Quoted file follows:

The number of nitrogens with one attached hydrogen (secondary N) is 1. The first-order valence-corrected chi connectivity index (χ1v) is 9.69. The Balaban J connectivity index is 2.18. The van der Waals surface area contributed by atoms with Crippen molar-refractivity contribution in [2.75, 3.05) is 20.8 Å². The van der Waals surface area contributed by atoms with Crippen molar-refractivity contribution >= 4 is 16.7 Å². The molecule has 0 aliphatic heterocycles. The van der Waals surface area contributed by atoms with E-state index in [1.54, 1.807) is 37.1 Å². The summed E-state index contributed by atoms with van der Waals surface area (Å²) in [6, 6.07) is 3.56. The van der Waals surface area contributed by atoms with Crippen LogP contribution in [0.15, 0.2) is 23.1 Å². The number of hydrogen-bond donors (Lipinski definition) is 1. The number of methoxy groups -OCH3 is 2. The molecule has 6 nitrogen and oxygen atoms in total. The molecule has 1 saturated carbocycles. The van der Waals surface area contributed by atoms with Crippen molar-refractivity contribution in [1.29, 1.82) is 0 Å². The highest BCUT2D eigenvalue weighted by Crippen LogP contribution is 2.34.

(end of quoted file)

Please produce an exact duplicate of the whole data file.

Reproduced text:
The number of nitrogens with one attached hydrogen (secondary N) is 1. The first-order valence-corrected chi connectivity index (χ1v) is 9.69. The Balaban J connectivity index is 2.18. The van der Waals surface area contributed by atoms with Crippen molar-refractivity contribution in [2.75, 3.05) is 20.8 Å². The van der Waals surface area contributed by atoms with Crippen molar-refractivity contribution >= 4 is 16.7 Å². The molecule has 0 aliphatic heterocycles. The van der Waals surface area contributed by atoms with E-state index in [1.54, 1.807) is 37.1 Å². The summed E-state index contributed by atoms with van der Waals surface area (Å²) in [6, 6.07) is 3.56. The van der Waals surface area contributed by atoms with Crippen LogP contribution in [0.15, 0.2) is 23.1 Å². The number of hydrogen-bond donors (Lipinski definition) is 1. The number of methoxy groups -OCH3 is 2. The molecule has 6 nitrogen and oxygen atoms in total. The molecule has 1 saturated carbocycles. The van der Waals surface area contributed by atoms with Crippen molar-refractivity contribution in [1.29, 1.82) is 0 Å². The highest BCUT2D eigenvalue weighted by Crippen LogP contribution is 2.34.